20. On Fox News Sunday today, the "Power Player of the Week" is Sylvia Acevedo, CEO of the Girl Scouts of the USA. https://video.foxnews.com/v/6139456821001#sp=show-clips The thrust of the segment is about STEM in Girl Scouts, but Ms. Acevedo also comments on GSUSA's legacy of leadership, and characterizes BSA's acceptance of girls in Cub Scouts and the former Boy Scout program as "another competitor in the marketplace." (In a sort-of-related development, in the GSUSA trademark lawsuit against BSA, BSA has advised the court about its bankruptcy, which should pause the trademark suit for
  21. As the first Venturer handbook shows, it was originally intended that Venturing crews structure their programs around the Venturing award requirements: Bronze (with its five specialty areas), Gold, Silver, and Ranger (the highest specialty award, later joined by a couple of other specialty awards). The awards program was leadership- and individual achievement-oriented, similar to Star/Life/Eagle advancement in Boy Scouts. Surprise! A high percentage of crews largely ignored the awards program. With youth not earning awards, BSA had nothing to count, and so no statistics to show how succes
  22. (1) If he has a BSA membership card, it should be on that. (2) Your unit leader, committee chair, or someone they have designated should have access to the unit's roster on My.Scouting and can find it there.
  23. Good stuff. I believe that the (1) Scouting program (2) as delivered by local units is how we recover from the bankruptcy and rebuild membership. I think we could really help ourselves in recruiting if we could do some trimming and tucking in the program, using the ScoutsBSA advancement requirements as the starting place. We need to be able to explain in 15 seconds what ScoutBSA members DO, what Cub Scouts DO. So I'd suggest the program consist of no more than four "core" areas -- or rather, Service plus three subject-matter areas, for example: Outdoor Adventure Environment and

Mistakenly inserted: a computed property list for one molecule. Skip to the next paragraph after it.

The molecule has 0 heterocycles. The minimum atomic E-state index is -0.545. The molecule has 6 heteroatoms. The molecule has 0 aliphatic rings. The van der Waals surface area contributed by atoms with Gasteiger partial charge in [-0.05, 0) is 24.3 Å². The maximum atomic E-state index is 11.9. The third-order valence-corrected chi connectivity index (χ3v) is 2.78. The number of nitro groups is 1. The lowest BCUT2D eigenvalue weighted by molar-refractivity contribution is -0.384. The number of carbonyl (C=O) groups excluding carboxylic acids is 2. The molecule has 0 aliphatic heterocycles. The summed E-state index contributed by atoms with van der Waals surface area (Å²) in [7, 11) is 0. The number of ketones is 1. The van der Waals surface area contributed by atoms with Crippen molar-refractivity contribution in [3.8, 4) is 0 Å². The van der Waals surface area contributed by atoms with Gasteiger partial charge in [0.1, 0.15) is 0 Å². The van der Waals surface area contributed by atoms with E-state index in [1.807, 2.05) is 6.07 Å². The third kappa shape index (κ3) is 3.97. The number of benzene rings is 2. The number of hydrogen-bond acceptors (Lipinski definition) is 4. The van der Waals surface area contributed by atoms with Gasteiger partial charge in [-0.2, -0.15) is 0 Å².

24. (Emphasis added.) (Emphasis added.) Great posts that go to the heart of BSA's current problems, and how to fix them. BSA, thinking it was a moral beacon for America, took a side in the culture war and was constantly attacked because of it for more than twenty years. When BSA finally surrendered, it had lost credibility with all sides. Regardless of how you feel about the war, BSA lost because it lost its identity and lost its standing as an American icon that could appeal to everyone. As former CSE Bob Mazzuca said, "For the first time in our history, we had adversaries. Back
  25. I should note that, personally, I think it is dumb to be able to work on four ranks at the same time (all seven at once, if you count merit badges). But that is the current rule. If BSA wants Scouts to be able to work on all of the ranks at the same time, then just get rid of the ranks below the top. If BSA wants a series of ranks, then Scouts should only be able to work on one at a time, or the system doesn't mean much. But again, that isn't the current rule. Just another symptom of a sprawling, confused program that needs some serious tightening up, re-arrangement, and focus.